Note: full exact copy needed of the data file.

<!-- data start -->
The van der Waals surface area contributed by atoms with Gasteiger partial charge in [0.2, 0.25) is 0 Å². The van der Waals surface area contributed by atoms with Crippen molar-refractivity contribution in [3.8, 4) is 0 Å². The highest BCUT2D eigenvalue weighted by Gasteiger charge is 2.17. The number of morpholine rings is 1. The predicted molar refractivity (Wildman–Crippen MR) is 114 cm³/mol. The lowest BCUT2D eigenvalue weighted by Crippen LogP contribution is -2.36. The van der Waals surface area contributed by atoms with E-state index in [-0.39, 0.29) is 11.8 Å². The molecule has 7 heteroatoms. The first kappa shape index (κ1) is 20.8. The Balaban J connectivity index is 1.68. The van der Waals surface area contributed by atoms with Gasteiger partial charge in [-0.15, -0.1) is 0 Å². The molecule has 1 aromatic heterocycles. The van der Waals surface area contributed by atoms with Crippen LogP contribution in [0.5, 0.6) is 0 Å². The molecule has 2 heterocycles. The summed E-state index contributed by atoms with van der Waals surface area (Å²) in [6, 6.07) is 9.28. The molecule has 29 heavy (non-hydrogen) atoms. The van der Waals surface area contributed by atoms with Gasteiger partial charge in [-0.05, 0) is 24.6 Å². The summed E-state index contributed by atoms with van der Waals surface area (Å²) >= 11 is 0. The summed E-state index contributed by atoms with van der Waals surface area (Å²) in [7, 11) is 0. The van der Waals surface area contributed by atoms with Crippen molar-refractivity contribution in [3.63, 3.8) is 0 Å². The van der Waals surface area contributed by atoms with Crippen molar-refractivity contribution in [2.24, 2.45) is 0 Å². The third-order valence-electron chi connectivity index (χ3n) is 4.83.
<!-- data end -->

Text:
The van der Waals surface area contributed by atoms with Gasteiger partial charge in [0.2, 0.25) is 0 Å². The van der Waals surface area contributed by atoms with Crippen molar-refractivity contribution in [3.8, 4) is 0 Å². The highest BCUT2D eigenvalue weighted by Gasteiger charge is 2.17. The number of morpholine rings is 1. The predicted molar refractivity (Wildman–Crippen MR) is 114 cm³/mol. The lowest BCUT2D eigenvalue weighted by Crippen LogP contribution is -2.36. The van der Waals surface area contributed by atoms with E-state index in [-0.39, 0.29) is 11.8 Å². The molecule has 7 heteroatoms. The first kappa shape index (κ1) is 20.8. The Balaban J connectivity index is 1.68. The van der Waals surface area contributed by atoms with Gasteiger partial charge in [-0.15, -0.1) is 0 Å². The molecule has 1 aromatic heterocycles. The van der Waals surface area contributed by atoms with Crippen LogP contribution in [0.5, 0.6) is 0 Å². The molecule has 2 heterocycles. The summed E-state index contributed by atoms with van der Waals surface area (Å²) in [6, 6.07) is 9.28. The molecule has 29 heavy (non-hydrogen) atoms. The van der Waals surface area contributed by atoms with Gasteiger partial charge in [-0.05, 0) is 24.6 Å². The summed E-state index contributed by atoms with van der Waals surface area (Å²) >= 11 is 0. The summed E-state index contributed by atoms with van der Waals surface area (Å²) in [7, 11) is 0. The van der Waals surface area contributed by atoms with Crippen molar-refractivity contribution in [3.63, 3.8) is 0 Å². The van der Waals surface area contributed by atoms with Crippen molar-refractivity contribution in [2.24, 2.45) is 0 Å². The third-order valence-electron chi connectivity index (χ3n) is 4.83.